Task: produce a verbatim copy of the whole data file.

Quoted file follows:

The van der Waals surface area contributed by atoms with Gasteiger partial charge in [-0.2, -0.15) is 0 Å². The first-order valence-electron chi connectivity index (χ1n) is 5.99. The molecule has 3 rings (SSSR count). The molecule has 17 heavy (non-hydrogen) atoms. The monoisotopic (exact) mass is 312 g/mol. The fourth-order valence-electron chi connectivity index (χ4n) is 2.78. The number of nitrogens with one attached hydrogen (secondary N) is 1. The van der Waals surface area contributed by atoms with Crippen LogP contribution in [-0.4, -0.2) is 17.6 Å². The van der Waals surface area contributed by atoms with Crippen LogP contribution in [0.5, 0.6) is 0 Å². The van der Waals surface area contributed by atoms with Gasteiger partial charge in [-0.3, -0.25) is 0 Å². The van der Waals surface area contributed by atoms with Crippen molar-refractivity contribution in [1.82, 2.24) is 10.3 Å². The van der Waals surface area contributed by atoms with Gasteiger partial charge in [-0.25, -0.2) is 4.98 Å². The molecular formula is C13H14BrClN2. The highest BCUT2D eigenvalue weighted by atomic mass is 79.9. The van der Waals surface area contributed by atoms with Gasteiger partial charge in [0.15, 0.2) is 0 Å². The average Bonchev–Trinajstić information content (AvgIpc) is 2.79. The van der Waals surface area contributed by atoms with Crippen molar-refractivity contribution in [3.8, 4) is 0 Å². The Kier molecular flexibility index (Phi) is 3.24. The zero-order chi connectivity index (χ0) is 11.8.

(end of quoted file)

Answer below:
The van der Waals surface area contributed by atoms with Gasteiger partial charge in [-0.2, -0.15) is 0 Å². The first-order valence-electron chi connectivity index (χ1n) is 5.99. The molecule has 3 rings (SSSR count). The molecule has 17 heavy (non-hydrogen) atoms. The monoisotopic (exact) mass is 312 g/mol. The fourth-order valence-electron chi connectivity index (χ4n) is 2.78. The number of nitrogens with one attached hydrogen (secondary N) is 1. The van der Waals surface area contributed by atoms with Crippen LogP contribution in [-0.4, -0.2) is 17.6 Å². The van der Waals surface area contributed by atoms with Crippen LogP contribution in [0.5, 0.6) is 0 Å². The van der Waals surface area contributed by atoms with Gasteiger partial charge in [-0.3, -0.25) is 0 Å². The van der Waals surface area contributed by atoms with Crippen molar-refractivity contribution in [1.82, 2.24) is 10.3 Å². The van der Waals surface area contributed by atoms with Gasteiger partial charge in [-0.25, -0.2) is 4.98 Å². The molecular formula is C13H14BrClN2. The highest BCUT2D eigenvalue weighted by atomic mass is 79.9. The van der Waals surface area contributed by atoms with Gasteiger partial charge in [0.15, 0.2) is 0 Å². The average Bonchev–Trinajstić information content (AvgIpc) is 2.79. The van der Waals surface area contributed by atoms with Crippen molar-refractivity contribution in [3.8, 4) is 0 Å². The Kier molecular flexibility index (Phi) is 3.24. The zero-order chi connectivity index (χ0) is 11.8.